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Windows 7: BSoD on system startup

31 May 2012   #1
vbTom

Windows 7 Home Premium 64 bit
 
 
BSoD on system startup

I've been getting consistent BSoDs when starting my computer. Usually it's described as memory management, but also "bad pool caller" and "reference by pointer". Sometimes no cause is given.

Win7 is 64 bit, came installed with the computer (prebuilt), about 10 months old.

System specs are in my profile. The only hardware change I've made is a new CPU fan.

Any help is appreciated. This is way over my head. If more information is needed, I'll do my best to get it.


My System SpecsSystem Spec
.
31 May 2012   #2
writhziden

Windows 7 Home Premium 64 Bit
 
 

A few possibly minor things: I see Gigabyte Easy Saver - mobo power utility driver loaded. I recommend removing the software. I do not see it installed, though, so if it is not in your Uninstall a program list in Start Menu -> Control Panel -> Uninstall a program, then go to C:\Windows\System32\Drivers and rename gdrv.sys to gdrv.sys.bak

I also see USB charging software for Apple devices installed. Please remove the software the same way as the Easy Saver software. AppleCharger.sys is the driver to look for if you cannot uninstall it through conventional methods.


The latest crash indicates hard disk corruption. It is likely due to the previous crashes.
  • Run Disk Check with Automatically fix file system errors checked. Post back your logs for the checks after finding them using Check Disk (chkdsk) - Read Event Viewer Log (you may need to search for wininit instead of chkdsk).
    For any drives that do not give the message:
    Windows has checked the file system and found no problems
    run disk check again as above. In other words, if it says:
    Windows has made corrections to the file system
    after running the disk check, run the disk check again.


Your previous crashes are rather inconclusive. See if taking care of the above resolves them.
My System SpecsSystem Spec
31 May 2012   #3
vbTom

Windows 7 Home Premium 64 bit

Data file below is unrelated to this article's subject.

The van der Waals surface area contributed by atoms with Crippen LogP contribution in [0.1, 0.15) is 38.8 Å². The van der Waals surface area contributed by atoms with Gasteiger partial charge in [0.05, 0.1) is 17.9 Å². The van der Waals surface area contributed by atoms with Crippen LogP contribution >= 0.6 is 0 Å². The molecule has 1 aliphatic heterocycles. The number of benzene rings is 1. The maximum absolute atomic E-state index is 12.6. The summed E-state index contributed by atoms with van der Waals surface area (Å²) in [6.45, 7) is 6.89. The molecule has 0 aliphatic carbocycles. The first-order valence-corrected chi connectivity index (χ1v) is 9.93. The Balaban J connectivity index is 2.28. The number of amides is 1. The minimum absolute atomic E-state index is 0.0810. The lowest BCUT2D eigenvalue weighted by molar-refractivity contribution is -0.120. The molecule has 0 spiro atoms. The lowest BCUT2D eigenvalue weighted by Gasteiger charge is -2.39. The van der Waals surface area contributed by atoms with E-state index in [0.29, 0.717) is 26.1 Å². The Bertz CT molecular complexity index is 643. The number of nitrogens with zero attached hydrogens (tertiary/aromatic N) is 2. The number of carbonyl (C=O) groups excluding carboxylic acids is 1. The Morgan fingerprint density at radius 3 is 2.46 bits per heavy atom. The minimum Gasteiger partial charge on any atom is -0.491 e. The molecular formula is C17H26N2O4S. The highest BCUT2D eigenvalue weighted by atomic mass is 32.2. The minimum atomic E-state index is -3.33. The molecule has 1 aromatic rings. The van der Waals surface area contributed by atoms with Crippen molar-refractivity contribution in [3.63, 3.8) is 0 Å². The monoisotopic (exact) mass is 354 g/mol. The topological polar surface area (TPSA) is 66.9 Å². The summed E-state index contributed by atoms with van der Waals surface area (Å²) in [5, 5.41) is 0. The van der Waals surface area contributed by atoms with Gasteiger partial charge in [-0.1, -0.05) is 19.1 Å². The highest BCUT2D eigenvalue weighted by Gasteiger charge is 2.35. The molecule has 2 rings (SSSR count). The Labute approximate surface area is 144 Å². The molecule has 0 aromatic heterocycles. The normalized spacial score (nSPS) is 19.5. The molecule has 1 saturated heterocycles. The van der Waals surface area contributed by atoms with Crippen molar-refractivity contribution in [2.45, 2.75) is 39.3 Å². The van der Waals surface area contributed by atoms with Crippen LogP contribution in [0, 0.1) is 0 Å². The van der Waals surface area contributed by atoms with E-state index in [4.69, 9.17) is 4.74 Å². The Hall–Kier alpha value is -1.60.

Both programs were not installed, and only the Apple charging driver was appearing, so I made the change. Had to run disk check twice, I'll attach both reports. I'll post again if I get another BSoD in the morning, since it only really happens after the computer's been shut down for a while.
My System SpecsSystem Spec
.

31 May 2012   #4
writhziden

Windows 7 Home Premium 64 Bit
 
 

Alright, best of luck.

Cold boot blue screens are usually hardware related, but we'll address that if it happens again.
My System SpecsSystem Spec
02 Jun 2012   #5
vbTom

Windows 7 Home Premium 64 bit
 
 

Well, it's happened again. Was fine for a day and then this morning it decided to act up.
My System SpecsSystem Spec
02 Jun 2012   #6
writhziden

Windows 7 Home Premium 64 Bit
 
 

Crashes point to hardware problems or driver conflicts.
  • If you are overclocking any hardware, please stop.

  • Monitor temperatures during the following tests.
    Use the following programs to monitor the temperatures.
  • Run the boot version of Memtest86+ paying close attention to Parts 2 and 3 of the tutorial. Also, in case Memtest86+ misses anything and comes up with no errors, run the extended version of the Windows Memory Diagnostics Tool for at least five passes. These you may want to run overnight since they take a long time to complete (run them an hour before bed each of the next two nights and check before going to sleep that they are still running).

    warning   Warning